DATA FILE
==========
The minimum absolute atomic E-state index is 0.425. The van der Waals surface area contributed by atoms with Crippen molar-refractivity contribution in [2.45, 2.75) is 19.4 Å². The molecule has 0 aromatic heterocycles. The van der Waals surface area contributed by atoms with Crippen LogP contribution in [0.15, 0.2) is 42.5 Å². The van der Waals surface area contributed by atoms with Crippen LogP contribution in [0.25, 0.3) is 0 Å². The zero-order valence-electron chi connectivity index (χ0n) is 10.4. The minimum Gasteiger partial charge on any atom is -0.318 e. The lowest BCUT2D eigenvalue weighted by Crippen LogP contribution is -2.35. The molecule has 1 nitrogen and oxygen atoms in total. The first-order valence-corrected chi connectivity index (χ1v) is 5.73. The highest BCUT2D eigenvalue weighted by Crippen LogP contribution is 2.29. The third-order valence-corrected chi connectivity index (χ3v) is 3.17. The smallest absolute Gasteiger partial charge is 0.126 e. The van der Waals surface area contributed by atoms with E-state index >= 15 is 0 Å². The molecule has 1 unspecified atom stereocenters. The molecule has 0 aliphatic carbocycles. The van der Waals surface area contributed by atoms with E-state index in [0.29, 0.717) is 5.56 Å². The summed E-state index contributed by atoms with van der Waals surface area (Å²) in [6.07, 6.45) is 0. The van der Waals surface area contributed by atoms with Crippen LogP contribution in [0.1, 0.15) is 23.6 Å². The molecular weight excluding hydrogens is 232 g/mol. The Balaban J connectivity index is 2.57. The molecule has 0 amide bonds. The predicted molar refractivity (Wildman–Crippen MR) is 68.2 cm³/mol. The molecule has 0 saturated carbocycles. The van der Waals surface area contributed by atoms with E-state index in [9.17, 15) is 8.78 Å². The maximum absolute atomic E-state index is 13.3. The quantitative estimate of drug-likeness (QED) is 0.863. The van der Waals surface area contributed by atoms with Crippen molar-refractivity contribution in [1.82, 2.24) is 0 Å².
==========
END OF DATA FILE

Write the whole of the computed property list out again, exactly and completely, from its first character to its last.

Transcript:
The minimum absolute atomic E-state index is 0.425. The van der Waals surface area contributed by atoms with Crippen molar-refractivity contribution in [2.45, 2.75) is 19.4 Å². The molecule has 0 aromatic heterocycles. The van der Waals surface area contributed by atoms with Crippen LogP contribution in [0.15, 0.2) is 42.5 Å². The van der Waals surface area contributed by atoms with Crippen LogP contribution in [0.25, 0.3) is 0 Å². The zero-order valence-electron chi connectivity index (χ0n) is 10.4. The minimum Gasteiger partial charge on any atom is -0.318 e. The lowest BCUT2D eigenvalue weighted by Crippen LogP contribution is -2.35. The molecule has 1 nitrogen and oxygen atoms in total. The first-order valence-corrected chi connectivity index (χ1v) is 5.73. The highest BCUT2D eigenvalue weighted by Crippen LogP contribution is 2.29. The third-order valence-corrected chi connectivity index (χ3v) is 3.17. The smallest absolute Gasteiger partial charge is 0.126 e. The van der Waals surface area contributed by atoms with E-state index >= 15 is 0 Å². The molecule has 1 unspecified atom stereocenters. The molecule has 0 aliphatic carbocycles. The van der Waals surface area contributed by atoms with E-state index in [0.29, 0.717) is 5.56 Å². The summed E-state index contributed by atoms with van der Waals surface area (Å²) in [6.07, 6.45) is 0. The van der Waals surface area contributed by atoms with Crippen LogP contribution in [0.1, 0.15) is 23.6 Å². The molecular weight excluding hydrogens is 232 g/mol. The Balaban J connectivity index is 2.57. The molecule has 0 amide bonds. The predicted molar refractivity (Wildman–Crippen MR) is 68.2 cm³/mol. The molecule has 0 saturated carbocycles. The van der Waals surface area contributed by atoms with E-state index in [9.17, 15) is 8.78 Å². The maximum absolute atomic E-state index is 13.3. The quantitative estimate of drug-likeness (QED) is 0.863. The van der Waals surface area contributed by atoms with Crippen molar-refractivity contribution in [1.82, 2.24) is 0 Å².